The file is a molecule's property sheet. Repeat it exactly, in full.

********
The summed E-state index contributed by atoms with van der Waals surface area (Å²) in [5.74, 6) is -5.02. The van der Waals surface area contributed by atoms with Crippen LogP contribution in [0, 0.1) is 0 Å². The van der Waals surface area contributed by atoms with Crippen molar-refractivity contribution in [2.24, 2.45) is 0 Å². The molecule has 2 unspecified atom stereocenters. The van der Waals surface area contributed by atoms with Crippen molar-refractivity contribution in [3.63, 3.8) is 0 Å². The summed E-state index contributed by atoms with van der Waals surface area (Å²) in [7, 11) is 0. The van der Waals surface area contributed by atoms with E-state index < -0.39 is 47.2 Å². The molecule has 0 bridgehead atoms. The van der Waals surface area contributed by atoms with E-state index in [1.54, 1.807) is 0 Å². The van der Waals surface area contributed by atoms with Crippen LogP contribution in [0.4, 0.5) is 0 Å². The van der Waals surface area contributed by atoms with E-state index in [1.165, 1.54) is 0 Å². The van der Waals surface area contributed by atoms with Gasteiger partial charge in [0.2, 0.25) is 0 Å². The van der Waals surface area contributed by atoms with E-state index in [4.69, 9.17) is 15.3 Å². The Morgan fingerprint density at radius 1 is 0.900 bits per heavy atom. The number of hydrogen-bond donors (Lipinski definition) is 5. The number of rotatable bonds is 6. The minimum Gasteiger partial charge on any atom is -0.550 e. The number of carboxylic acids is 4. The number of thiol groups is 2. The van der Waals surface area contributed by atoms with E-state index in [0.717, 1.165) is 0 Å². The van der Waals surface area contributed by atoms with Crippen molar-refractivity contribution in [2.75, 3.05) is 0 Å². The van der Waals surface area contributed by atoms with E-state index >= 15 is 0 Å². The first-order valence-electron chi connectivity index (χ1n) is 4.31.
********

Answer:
The summed E-state index contributed by atoms with van der Waals surface area (Å²) in [5.74, 6) is -5.02. The van der Waals surface area contributed by atoms with Crippen LogP contribution in [0, 0.1) is 0 Å². The van der Waals surface area contributed by atoms with Crippen molar-refractivity contribution in [2.24, 2.45) is 0 Å². The molecule has 2 unspecified atom stereocenters. The van der Waals surface area contributed by atoms with Crippen molar-refractivity contribution in [3.63, 3.8) is 0 Å². The summed E-state index contributed by atoms with van der Waals surface area (Å²) in [7, 11) is 0. The van der Waals surface area contributed by atoms with E-state index < -0.39 is 47.2 Å². The molecule has 0 bridgehead atoms. The van der Waals surface area contributed by atoms with E-state index in [1.54, 1.807) is 0 Å². The van der Waals surface area contributed by atoms with Crippen LogP contribution in [0.4, 0.5) is 0 Å². The van der Waals surface area contributed by atoms with E-state index in [1.165, 1.54) is 0 Å². The van der Waals surface area contributed by atoms with Gasteiger partial charge in [0.2, 0.25) is 0 Å². The van der Waals surface area contributed by atoms with E-state index in [4.69, 9.17) is 15.3 Å². The Morgan fingerprint density at radius 1 is 0.900 bits per heavy atom. The number of hydrogen-bond donors (Lipinski definition) is 5. The number of rotatable bonds is 6. The minimum Gasteiger partial charge on any atom is -0.550 e. The number of carboxylic acids is 4. The number of thiol groups is 2. The van der Waals surface area contributed by atoms with E-state index in [0.717, 1.165) is 0 Å². The van der Waals surface area contributed by atoms with Crippen molar-refractivity contribution in [2.75, 3.05) is 0 Å². The van der Waals surface area contributed by atoms with E-state index >= 15 is 0 Å². The first-order valence-electron chi connectivity index (χ1n) is 4.31.